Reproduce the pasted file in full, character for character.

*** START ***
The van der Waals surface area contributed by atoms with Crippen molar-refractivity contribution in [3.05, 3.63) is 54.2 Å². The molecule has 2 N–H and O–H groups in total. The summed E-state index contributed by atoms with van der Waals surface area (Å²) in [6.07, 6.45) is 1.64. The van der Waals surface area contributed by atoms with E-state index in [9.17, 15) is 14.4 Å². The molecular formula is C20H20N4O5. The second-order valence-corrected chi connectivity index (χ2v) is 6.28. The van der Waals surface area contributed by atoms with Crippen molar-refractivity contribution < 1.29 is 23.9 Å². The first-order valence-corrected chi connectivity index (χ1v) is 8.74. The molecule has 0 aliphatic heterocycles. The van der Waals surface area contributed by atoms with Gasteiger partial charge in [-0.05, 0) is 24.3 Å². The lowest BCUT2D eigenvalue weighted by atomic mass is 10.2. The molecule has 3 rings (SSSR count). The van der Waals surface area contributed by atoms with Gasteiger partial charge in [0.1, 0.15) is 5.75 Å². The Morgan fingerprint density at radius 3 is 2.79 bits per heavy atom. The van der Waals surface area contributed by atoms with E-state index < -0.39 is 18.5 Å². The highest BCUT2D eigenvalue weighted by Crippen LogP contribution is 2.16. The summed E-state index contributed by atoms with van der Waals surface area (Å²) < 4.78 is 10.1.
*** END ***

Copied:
The van der Waals surface area contributed by atoms with Crippen molar-refractivity contribution in [3.05, 3.63) is 54.2 Å². The molecule has 2 N–H and O–H groups in total. The summed E-state index contributed by atoms with van der Waals surface area (Å²) in [6.07, 6.45) is 1.64. The van der Waals surface area contributed by atoms with E-state index in [9.17, 15) is 14.4 Å². The molecular formula is C20H20N4O5. The second-order valence-corrected chi connectivity index (χ2v) is 6.28. The van der Waals surface area contributed by atoms with Crippen molar-refractivity contribution < 1.29 is 23.9 Å². The first-order valence-corrected chi connectivity index (χ1v) is 8.74. The molecule has 0 aliphatic heterocycles. The van der Waals surface area contributed by atoms with Gasteiger partial charge in [-0.05, 0) is 24.3 Å². The lowest BCUT2D eigenvalue weighted by atomic mass is 10.2. The molecule has 3 rings (SSSR count). The van der Waals surface area contributed by atoms with Gasteiger partial charge in [0.1, 0.15) is 5.75 Å². The Morgan fingerprint density at radius 3 is 2.79 bits per heavy atom. The van der Waals surface area contributed by atoms with E-state index < -0.39 is 18.5 Å². The highest BCUT2D eigenvalue weighted by Crippen LogP contribution is 2.16. The summed E-state index contributed by atoms with van der Waals surface area (Å²) < 4.78 is 10.1.